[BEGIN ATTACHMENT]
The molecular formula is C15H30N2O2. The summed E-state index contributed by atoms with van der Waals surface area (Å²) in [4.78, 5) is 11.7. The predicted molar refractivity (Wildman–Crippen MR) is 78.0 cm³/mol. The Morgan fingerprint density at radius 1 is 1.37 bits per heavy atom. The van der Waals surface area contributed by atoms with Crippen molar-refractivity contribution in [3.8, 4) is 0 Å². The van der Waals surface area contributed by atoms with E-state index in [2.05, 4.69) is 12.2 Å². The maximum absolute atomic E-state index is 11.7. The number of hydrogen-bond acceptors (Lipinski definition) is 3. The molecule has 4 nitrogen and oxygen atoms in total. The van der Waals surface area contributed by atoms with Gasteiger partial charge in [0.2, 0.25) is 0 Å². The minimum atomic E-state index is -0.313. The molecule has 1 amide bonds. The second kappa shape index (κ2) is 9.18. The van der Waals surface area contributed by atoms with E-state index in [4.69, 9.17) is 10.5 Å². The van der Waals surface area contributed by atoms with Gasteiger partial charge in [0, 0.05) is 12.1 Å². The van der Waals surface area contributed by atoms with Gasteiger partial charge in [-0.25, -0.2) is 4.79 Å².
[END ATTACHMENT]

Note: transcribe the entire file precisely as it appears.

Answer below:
The molecular formula is C15H30N2O2. The summed E-state index contributed by atoms with van der Waals surface area (Å²) in [4.78, 5) is 11.7. The predicted molar refractivity (Wildman–Crippen MR) is 78.0 cm³/mol. The Morgan fingerprint density at radius 1 is 1.37 bits per heavy atom. The van der Waals surface area contributed by atoms with Crippen molar-refractivity contribution in [3.8, 4) is 0 Å². The van der Waals surface area contributed by atoms with E-state index in [2.05, 4.69) is 12.2 Å². The maximum absolute atomic E-state index is 11.7. The number of hydrogen-bond acceptors (Lipinski definition) is 3. The molecule has 4 nitrogen and oxygen atoms in total. The van der Waals surface area contributed by atoms with Gasteiger partial charge in [0.2, 0.25) is 0 Å². The minimum atomic E-state index is -0.313. The molecule has 1 amide bonds. The second kappa shape index (κ2) is 9.18. The van der Waals surface area contributed by atoms with E-state index in [4.69, 9.17) is 10.5 Å². The van der Waals surface area contributed by atoms with Gasteiger partial charge in [0, 0.05) is 12.1 Å². The van der Waals surface area contributed by atoms with Gasteiger partial charge in [-0.25, -0.2) is 4.79 Å².